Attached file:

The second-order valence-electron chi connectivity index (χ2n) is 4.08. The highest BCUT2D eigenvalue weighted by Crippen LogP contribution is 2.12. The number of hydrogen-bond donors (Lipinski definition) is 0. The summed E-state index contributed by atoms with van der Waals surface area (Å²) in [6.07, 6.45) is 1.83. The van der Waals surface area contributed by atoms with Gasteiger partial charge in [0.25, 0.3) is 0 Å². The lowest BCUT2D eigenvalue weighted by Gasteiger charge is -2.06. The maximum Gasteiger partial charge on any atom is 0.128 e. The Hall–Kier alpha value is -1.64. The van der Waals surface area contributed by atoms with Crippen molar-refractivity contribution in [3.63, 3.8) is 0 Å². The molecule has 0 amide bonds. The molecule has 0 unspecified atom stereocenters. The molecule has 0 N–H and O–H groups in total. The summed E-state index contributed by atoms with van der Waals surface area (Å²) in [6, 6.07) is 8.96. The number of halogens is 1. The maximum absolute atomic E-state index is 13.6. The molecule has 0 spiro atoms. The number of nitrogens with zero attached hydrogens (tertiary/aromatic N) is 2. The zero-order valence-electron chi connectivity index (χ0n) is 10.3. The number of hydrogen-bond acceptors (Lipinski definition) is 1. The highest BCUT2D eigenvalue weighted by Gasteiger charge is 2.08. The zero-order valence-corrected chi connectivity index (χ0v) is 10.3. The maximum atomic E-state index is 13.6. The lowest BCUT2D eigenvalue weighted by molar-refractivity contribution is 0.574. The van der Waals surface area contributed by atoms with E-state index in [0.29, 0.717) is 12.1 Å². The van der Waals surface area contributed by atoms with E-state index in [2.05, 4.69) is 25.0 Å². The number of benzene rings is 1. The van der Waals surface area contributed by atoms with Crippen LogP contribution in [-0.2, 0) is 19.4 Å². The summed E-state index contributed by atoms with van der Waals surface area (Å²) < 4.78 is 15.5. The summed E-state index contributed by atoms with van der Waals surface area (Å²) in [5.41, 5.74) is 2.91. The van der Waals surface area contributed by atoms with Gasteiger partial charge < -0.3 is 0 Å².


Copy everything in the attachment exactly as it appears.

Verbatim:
The second-order valence-electron chi connectivity index (χ2n) is 4.08. The highest BCUT2D eigenvalue weighted by Crippen LogP contribution is 2.12. The number of hydrogen-bond donors (Lipinski definition) is 0. The summed E-state index contributed by atoms with van der Waals surface area (Å²) in [6.07, 6.45) is 1.83. The van der Waals surface area contributed by atoms with Gasteiger partial charge in [0.25, 0.3) is 0 Å². The lowest BCUT2D eigenvalue weighted by Gasteiger charge is -2.06. The maximum Gasteiger partial charge on any atom is 0.128 e. The Hall–Kier alpha value is -1.64. The van der Waals surface area contributed by atoms with Crippen molar-refractivity contribution in [3.63, 3.8) is 0 Å². The molecule has 0 amide bonds. The molecule has 0 unspecified atom stereocenters. The molecule has 0 N–H and O–H groups in total. The summed E-state index contributed by atoms with van der Waals surface area (Å²) in [6, 6.07) is 8.96. The number of halogens is 1. The maximum absolute atomic E-state index is 13.6. The molecule has 0 spiro atoms. The number of nitrogens with zero attached hydrogens (tertiary/aromatic N) is 2. The zero-order valence-electron chi connectivity index (χ0n) is 10.3. The number of hydrogen-bond acceptors (Lipinski definition) is 1. The highest BCUT2D eigenvalue weighted by Gasteiger charge is 2.08. The zero-order valence-corrected chi connectivity index (χ0v) is 10.3. The maximum atomic E-state index is 13.6. The lowest BCUT2D eigenvalue weighted by molar-refractivity contribution is 0.574. The van der Waals surface area contributed by atoms with E-state index in [0.29, 0.717) is 12.1 Å². The van der Waals surface area contributed by atoms with E-state index in [2.05, 4.69) is 25.0 Å². The number of benzene rings is 1. The van der Waals surface area contributed by atoms with Crippen LogP contribution in [-0.2, 0) is 19.4 Å². The summed E-state index contributed by atoms with van der Waals surface area (Å²) < 4.78 is 15.5. The summed E-state index contributed by atoms with van der Waals surface area (Å²) in [5.41, 5.74) is 2.91. The van der Waals surface area contributed by atoms with Gasteiger partial charge < -0.3 is 0 Å².